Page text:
By Katherine Duke ’05

Wrenford Thaffe ’13 took his honors exhibition to the Boston Children’s Museum.  [Sculpture] Inside the Boston Children’s Museum, a wooden cage hung from the ceiling. The “bird” inside was made of printer parts, an egg beater and some old CDs, as well as an electrical transformer and a remote-controlled toy car. When kids and parents pressed its buttons, the creature flapped its wings.

The “bird” inside the cage is made of printer parts, an egg beater, old CDs, an electrical transformer and a remote-controlled toy car.
This bird is part of a menagerie created by Wrenford Thaffe ’13, a young artist whose moving animals were on exhibit this year in a gallery at the museum.

Right: The “bird” inside
the cage is made of printer parts, an egg beater, old CDs, an electrical transformer and a remote-controlled toy car.

When Thaffe was a child in rural Jamaica, he drew in a sketchbook, designed homes for his pets and observed his father’s farm work. Upon learning about electrolysis in high school, he went home to run experiments with batteries and fluids. “My parents grew accustomed to seeing many glass containers with weird-looking liquids around the house—all in the name of science,” he says.

He declared a chemistry major at Amherst but also studied political science, sociology and art. In Professor Carol Keller’s introductory sculpture course, he used wood and wire to build a motorized model of a chlorophyll molecule. “This was the first time I combined art and science in a deliberate way,” he says. “I soon saw that double-majoring in chemistry and art was a beautiful possibility.”

Wrenford Thaffe’s sculpture, "Running Man”

Left: “Running Man,” part of the Children’s Museum exhibit, was inspired by Thaffe’s four years on the track team at Amherst.

Thaffe’s senior honors exhibition in Fayerweather Hall, The Reincarnation of Sculptural Forms, featured the aforementioned bird, as well as a 6-foot-long kinetic plywood fish and “a wooden freestanding quadruped” with gears inside.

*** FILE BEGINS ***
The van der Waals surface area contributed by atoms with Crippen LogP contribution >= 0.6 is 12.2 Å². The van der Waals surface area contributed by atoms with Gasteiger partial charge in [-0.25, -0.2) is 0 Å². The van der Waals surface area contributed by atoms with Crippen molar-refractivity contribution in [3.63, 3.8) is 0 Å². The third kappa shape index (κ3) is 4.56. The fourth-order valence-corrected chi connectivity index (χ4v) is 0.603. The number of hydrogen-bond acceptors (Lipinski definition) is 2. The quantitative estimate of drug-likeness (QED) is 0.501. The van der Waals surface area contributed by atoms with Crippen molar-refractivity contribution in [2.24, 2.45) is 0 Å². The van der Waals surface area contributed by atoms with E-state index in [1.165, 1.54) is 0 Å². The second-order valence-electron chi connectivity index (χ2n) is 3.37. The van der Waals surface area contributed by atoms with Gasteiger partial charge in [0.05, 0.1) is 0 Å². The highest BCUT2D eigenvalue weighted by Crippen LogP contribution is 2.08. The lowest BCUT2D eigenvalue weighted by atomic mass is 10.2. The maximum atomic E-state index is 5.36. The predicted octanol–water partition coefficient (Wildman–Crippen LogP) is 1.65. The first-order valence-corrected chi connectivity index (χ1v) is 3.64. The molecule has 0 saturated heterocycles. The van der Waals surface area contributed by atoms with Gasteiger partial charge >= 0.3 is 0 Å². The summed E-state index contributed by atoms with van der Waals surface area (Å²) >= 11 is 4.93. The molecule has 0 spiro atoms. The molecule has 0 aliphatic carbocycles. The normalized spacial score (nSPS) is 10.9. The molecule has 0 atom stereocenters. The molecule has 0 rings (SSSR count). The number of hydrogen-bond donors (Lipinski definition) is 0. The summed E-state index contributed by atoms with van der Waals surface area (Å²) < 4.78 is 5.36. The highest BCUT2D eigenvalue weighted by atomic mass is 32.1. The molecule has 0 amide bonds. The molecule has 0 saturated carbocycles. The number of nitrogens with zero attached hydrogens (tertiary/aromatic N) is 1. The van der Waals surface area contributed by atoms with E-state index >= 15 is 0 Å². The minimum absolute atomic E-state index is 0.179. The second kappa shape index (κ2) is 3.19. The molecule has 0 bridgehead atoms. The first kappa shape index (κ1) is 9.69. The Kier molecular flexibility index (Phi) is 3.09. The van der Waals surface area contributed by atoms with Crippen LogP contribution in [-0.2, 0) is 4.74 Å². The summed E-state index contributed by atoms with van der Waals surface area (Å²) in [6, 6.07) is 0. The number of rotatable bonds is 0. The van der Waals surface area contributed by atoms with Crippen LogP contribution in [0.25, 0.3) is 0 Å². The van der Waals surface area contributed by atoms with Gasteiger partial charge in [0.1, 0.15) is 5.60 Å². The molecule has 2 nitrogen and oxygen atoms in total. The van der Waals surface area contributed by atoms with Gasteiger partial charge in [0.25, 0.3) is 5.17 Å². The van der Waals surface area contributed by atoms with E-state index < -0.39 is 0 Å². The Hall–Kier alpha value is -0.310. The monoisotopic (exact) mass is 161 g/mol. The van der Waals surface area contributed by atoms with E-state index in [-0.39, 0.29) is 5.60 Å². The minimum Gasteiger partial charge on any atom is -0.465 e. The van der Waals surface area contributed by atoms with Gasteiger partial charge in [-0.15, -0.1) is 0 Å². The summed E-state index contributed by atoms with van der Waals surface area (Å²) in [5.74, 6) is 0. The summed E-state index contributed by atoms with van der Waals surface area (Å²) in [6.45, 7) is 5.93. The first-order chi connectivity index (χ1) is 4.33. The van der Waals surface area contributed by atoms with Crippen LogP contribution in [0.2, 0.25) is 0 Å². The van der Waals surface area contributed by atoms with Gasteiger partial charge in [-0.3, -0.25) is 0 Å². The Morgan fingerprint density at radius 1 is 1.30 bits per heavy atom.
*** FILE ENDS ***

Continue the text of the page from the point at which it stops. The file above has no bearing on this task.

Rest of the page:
He also used a garage-door opener to control a Roomba vacuum cleaner, which he’d equipped with a marker on a swinging arm, allowing it to draw circles on the floor. And he built a humanoid figure out of a printer and fax machine. Activating the printer’s motor triggered the figure’s translucent rubber eyeballs to roll—the idea being “to animate the ghostly sounds you hear when you reboot a printer.” The exhibition garnered Thaffe the college’s Athanasios Demetrios Skouras Prize.

Before graduating, Thaffe asked the Boston Children’s Museum whether his sculptures might appeal to visitors. “To my surprise, they became interested in doing a show,” he says. Animal Motion Park was on display from February through April 2014. Four of its sculptures came from the thesis exhibition, and Thaffe added two remote-controlled snakes—one “made from the circuit boards of recycled computer mice,” the other “from PVC rings linked by a rubber-coated wire that brought electricity to the tail” so it would slither subtly from side to side.

The objects incorporate “many of our teaching areas—art, science, engineering, recycling,” says the museum’s collections manager, Rachel Farkas. “Wrenford’s kinetic sculptures show that art isn’t just a picture on a wall.”

Wrenford Thaffe ’13

Thaffe aspires to attend graduate school for industrial design and to become an entrepreneur. For now, he is the George and Virginia Shattuck Fellow at Boston’s Museum of Science. He gives presentations involving live animals, super-cold substances and “musical Tesla coils.”

During the science museum’s “Lightning Show,” Thaffe is the one in the birdcage—a big metal one. The world’s largest air-insulated Van de Graaff generator zaps the cage with more than a million volts, without electrocuting him. “The excitement from the audience,” he says, “is always amazing.”

Katherine Duke ’05 is the assistant editor of Amherst magazine. Photo of Thaffe by Jessica Scranton.